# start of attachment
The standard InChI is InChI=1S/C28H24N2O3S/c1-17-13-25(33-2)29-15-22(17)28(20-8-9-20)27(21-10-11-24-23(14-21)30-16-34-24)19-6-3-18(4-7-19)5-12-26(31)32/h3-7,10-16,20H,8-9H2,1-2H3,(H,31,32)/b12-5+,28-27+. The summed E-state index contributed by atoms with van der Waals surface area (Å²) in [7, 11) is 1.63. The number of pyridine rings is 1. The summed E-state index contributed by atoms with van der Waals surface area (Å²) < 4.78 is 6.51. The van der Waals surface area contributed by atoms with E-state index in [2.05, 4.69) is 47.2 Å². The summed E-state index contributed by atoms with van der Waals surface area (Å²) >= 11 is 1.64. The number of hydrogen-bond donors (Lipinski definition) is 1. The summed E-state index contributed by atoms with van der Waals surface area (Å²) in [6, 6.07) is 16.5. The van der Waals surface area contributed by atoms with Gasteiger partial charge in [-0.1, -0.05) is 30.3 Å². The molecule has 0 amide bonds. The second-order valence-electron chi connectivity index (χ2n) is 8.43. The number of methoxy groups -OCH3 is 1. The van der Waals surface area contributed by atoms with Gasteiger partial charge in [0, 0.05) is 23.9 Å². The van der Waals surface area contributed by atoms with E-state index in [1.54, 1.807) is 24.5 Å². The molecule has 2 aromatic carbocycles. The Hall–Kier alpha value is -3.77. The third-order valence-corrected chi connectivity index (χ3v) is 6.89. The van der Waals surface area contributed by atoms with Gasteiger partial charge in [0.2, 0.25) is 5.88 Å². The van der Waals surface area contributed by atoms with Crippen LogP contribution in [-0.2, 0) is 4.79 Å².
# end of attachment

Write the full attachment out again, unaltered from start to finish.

The standard InChI is InChI=1S/C28H24N2O3S/c1-17-13-25(33-2)29-15-22(17)28(20-8-9-20)27(21-10-11-24-23(14-21)30-16-34-24)19-6-3-18(4-7-19)5-12-26(31)32/h3-7,10-16,20H,8-9H2,1-2H3,(H,31,32)/b12-5+,28-27+. The summed E-state index contributed by atoms with van der Waals surface area (Å²) in [7, 11) is 1.63. The number of pyridine rings is 1. The summed E-state index contributed by atoms with van der Waals surface area (Å²) < 4.78 is 6.51. The van der Waals surface area contributed by atoms with E-state index in [2.05, 4.69) is 47.2 Å². The summed E-state index contributed by atoms with van der Waals surface area (Å²) >= 11 is 1.64. The number of hydrogen-bond donors (Lipinski definition) is 1. The summed E-state index contributed by atoms with van der Waals surface area (Å²) in [6, 6.07) is 16.5. The van der Waals surface area contributed by atoms with Gasteiger partial charge in [-0.1, -0.05) is 30.3 Å². The molecule has 0 amide bonds. The second-order valence-electron chi connectivity index (χ2n) is 8.43. The number of methoxy groups -OCH3 is 1. The van der Waals surface area contributed by atoms with Gasteiger partial charge in [0, 0.05) is 23.9 Å². The van der Waals surface area contributed by atoms with E-state index in [1.54, 1.807) is 24.5 Å². The molecule has 2 aromatic carbocycles. The Hall–Kier alpha value is -3.77. The third-order valence-corrected chi connectivity index (χ3v) is 6.89. The van der Waals surface area contributed by atoms with Gasteiger partial charge in [0.2, 0.25) is 5.88 Å². The van der Waals surface area contributed by atoms with Crippen LogP contribution in [-0.2, 0) is 4.79 Å².